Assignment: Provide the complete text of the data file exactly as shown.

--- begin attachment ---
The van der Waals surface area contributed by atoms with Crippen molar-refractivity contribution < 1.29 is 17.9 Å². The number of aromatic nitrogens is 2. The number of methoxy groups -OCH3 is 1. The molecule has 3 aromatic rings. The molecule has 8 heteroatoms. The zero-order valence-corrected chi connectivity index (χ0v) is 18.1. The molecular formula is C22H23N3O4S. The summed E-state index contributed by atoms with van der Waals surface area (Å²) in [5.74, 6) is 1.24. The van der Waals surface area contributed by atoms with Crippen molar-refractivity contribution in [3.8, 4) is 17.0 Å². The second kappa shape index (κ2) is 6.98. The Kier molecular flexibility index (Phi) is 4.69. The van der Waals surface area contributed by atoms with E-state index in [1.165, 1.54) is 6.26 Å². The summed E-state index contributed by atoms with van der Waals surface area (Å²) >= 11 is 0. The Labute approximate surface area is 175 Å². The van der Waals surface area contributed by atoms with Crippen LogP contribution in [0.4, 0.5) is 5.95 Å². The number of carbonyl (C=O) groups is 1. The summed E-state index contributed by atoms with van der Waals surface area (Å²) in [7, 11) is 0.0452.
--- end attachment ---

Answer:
The van der Waals surface area contributed by atoms with Crippen molar-refractivity contribution < 1.29 is 17.9 Å². The number of aromatic nitrogens is 2. The number of methoxy groups -OCH3 is 1. The molecule has 3 aromatic rings. The molecule has 8 heteroatoms. The zero-order valence-corrected chi connectivity index (χ0v) is 18.1. The molecular formula is C22H23N3O4S. The summed E-state index contributed by atoms with van der Waals surface area (Å²) in [5.74, 6) is 1.24. The van der Waals surface area contributed by atoms with Crippen molar-refractivity contribution in [3.8, 4) is 17.0 Å². The second kappa shape index (κ2) is 6.98. The Kier molecular flexibility index (Phi) is 4.69. The van der Waals surface area contributed by atoms with E-state index in [1.165, 1.54) is 6.26 Å². The summed E-state index contributed by atoms with van der Waals surface area (Å²) >= 11 is 0. The Labute approximate surface area is 175 Å². The van der Waals surface area contributed by atoms with Crippen LogP contribution in [0.4, 0.5) is 5.95 Å². The number of carbonyl (C=O) groups is 1. The summed E-state index contributed by atoms with van der Waals surface area (Å²) in [7, 11) is 0.0452.